The challenge of promoting ethnic minority education and cultural diversity in Hong Kong schools : From policy to practice

Ming-tak Hue, Kerry J. Kennedy


An important feature of Hong Kong’s education reform over the past decade has been the articulation of the “no loser principle”. This policy statement was meant to signal that all students are valuable and will benefit from both basic and senior secondary education. Yet barriers remain for the 2.9% of students under the age of 15 who can be classified as ethnic minorities. Until the 2008 Racial Discrimination Ordinance (RDO), the educational needs of these students remained an invisible issue for the school system. This article examines the policy context in which Hong Kong schools have made provisions for ethnic minority students, and reviews classroom practices that operationalize these policies on a daily basis. In an interview study involving 32 teachers’ narratives of how they managed the cultural diversity of ethnic minority students in classrooms (Hue & Kennedy, 2012, 2013), it was reported that at the practical level, teachers struggle to meet the diverse needs of students and to conceptualize a new rationale for responding to cultural diversity. The implications of promoting ethnic minority education at the three levels of policy, practice and research are discussed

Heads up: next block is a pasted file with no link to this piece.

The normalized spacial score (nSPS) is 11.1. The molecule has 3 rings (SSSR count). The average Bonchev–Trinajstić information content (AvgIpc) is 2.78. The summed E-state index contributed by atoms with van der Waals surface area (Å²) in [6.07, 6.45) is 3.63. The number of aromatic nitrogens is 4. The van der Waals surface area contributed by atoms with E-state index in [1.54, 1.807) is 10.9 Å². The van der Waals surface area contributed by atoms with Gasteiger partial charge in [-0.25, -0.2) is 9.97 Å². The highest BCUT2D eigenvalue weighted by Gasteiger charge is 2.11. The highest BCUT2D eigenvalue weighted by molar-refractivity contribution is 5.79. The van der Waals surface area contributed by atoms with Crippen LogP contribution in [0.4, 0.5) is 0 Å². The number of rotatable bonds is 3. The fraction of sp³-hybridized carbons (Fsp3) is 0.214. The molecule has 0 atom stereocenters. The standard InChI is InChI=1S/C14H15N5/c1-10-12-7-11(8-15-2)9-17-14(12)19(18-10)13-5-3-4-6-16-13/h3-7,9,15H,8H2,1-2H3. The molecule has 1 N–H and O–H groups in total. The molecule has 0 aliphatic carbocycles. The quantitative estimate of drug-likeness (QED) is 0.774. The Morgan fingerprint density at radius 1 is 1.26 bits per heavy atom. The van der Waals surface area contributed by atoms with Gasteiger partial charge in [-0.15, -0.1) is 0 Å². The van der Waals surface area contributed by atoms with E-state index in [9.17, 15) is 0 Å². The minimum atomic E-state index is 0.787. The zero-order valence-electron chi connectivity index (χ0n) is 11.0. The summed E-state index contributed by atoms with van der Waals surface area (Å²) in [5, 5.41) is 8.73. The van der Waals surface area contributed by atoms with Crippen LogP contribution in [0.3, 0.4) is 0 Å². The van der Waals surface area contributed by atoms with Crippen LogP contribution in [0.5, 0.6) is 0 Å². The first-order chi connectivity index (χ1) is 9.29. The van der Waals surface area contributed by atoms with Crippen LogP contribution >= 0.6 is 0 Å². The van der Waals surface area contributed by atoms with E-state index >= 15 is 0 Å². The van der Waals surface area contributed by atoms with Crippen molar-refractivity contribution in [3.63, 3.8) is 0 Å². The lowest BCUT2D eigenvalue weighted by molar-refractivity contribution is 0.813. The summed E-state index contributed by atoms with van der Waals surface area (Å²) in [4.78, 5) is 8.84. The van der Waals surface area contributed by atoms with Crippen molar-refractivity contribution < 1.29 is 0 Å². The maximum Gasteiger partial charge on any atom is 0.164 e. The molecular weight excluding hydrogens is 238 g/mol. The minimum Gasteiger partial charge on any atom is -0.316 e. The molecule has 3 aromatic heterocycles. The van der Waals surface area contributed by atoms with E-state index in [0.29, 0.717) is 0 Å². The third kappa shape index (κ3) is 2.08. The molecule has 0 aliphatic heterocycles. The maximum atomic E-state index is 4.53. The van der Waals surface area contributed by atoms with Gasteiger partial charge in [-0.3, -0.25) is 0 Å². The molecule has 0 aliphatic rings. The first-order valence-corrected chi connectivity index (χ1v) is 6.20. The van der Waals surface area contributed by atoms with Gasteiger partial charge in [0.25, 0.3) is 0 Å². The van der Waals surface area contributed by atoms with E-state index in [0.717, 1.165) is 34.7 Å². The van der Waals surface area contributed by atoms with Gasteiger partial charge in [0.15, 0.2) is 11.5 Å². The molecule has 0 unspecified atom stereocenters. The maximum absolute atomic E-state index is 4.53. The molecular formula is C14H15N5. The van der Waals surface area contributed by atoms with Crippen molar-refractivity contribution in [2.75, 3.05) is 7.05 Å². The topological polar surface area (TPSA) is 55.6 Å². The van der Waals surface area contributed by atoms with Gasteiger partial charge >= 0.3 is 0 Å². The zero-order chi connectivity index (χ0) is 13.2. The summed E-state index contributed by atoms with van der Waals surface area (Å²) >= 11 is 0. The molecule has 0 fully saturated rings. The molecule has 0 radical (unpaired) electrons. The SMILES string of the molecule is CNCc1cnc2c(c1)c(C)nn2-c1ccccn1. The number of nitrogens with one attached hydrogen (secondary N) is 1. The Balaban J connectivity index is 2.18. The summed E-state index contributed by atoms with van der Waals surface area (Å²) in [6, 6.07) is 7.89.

anti-discrimination; cultural diversity; ethnic minority



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